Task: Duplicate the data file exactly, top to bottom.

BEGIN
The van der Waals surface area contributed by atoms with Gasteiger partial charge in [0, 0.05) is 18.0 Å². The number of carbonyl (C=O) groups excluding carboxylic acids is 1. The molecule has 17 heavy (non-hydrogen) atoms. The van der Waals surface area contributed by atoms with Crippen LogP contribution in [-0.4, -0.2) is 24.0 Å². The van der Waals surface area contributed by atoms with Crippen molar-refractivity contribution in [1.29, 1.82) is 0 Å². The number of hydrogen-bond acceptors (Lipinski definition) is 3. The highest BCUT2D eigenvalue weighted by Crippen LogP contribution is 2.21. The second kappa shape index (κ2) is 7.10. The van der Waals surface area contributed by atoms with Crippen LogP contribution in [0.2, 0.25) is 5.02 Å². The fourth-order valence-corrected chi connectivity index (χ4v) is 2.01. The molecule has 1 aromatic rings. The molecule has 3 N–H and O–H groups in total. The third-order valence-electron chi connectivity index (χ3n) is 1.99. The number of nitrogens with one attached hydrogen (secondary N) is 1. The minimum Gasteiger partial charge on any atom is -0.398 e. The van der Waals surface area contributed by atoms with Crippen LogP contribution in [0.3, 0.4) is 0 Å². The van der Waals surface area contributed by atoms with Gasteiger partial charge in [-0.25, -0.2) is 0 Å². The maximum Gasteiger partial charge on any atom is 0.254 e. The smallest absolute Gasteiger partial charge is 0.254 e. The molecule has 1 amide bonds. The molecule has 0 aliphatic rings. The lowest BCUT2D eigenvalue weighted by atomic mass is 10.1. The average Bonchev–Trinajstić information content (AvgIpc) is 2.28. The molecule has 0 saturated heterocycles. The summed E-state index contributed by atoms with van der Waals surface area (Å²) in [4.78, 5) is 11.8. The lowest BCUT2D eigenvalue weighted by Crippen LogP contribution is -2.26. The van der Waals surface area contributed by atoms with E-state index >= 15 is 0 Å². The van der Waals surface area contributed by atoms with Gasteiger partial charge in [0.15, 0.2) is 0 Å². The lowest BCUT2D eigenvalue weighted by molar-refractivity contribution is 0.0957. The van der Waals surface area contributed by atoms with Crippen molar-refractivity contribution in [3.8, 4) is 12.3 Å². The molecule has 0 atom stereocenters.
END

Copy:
The van der Waals surface area contributed by atoms with Gasteiger partial charge in [0, 0.05) is 18.0 Å². The number of carbonyl (C=O) groups excluding carboxylic acids is 1. The molecule has 17 heavy (non-hydrogen) atoms. The van der Waals surface area contributed by atoms with Crippen LogP contribution in [-0.4, -0.2) is 24.0 Å². The van der Waals surface area contributed by atoms with Crippen molar-refractivity contribution in [1.29, 1.82) is 0 Å². The number of hydrogen-bond acceptors (Lipinski definition) is 3. The highest BCUT2D eigenvalue weighted by Crippen LogP contribution is 2.21. The second kappa shape index (κ2) is 7.10. The van der Waals surface area contributed by atoms with Crippen LogP contribution in [0.2, 0.25) is 5.02 Å². The fourth-order valence-corrected chi connectivity index (χ4v) is 2.01. The molecule has 1 aromatic rings. The molecule has 3 N–H and O–H groups in total. The third-order valence-electron chi connectivity index (χ3n) is 1.99. The number of nitrogens with one attached hydrogen (secondary N) is 1. The minimum Gasteiger partial charge on any atom is -0.398 e. The van der Waals surface area contributed by atoms with Crippen LogP contribution in [0.3, 0.4) is 0 Å². The van der Waals surface area contributed by atoms with Gasteiger partial charge in [-0.25, -0.2) is 0 Å². The maximum Gasteiger partial charge on any atom is 0.254 e. The smallest absolute Gasteiger partial charge is 0.254 e. The molecule has 1 amide bonds. The molecule has 0 aliphatic rings. The lowest BCUT2D eigenvalue weighted by atomic mass is 10.1. The average Bonchev–Trinajstić information content (AvgIpc) is 2.28. The molecule has 0 saturated heterocycles. The summed E-state index contributed by atoms with van der Waals surface area (Å²) in [4.78, 5) is 11.8. The lowest BCUT2D eigenvalue weighted by Crippen LogP contribution is -2.26. The van der Waals surface area contributed by atoms with E-state index >= 15 is 0 Å². The van der Waals surface area contributed by atoms with Gasteiger partial charge in [0.15, 0.2) is 0 Å². The lowest BCUT2D eigenvalue weighted by molar-refractivity contribution is 0.0957. The van der Waals surface area contributed by atoms with Crippen molar-refractivity contribution in [3.8, 4) is 12.3 Å². The molecule has 0 atom stereocenters.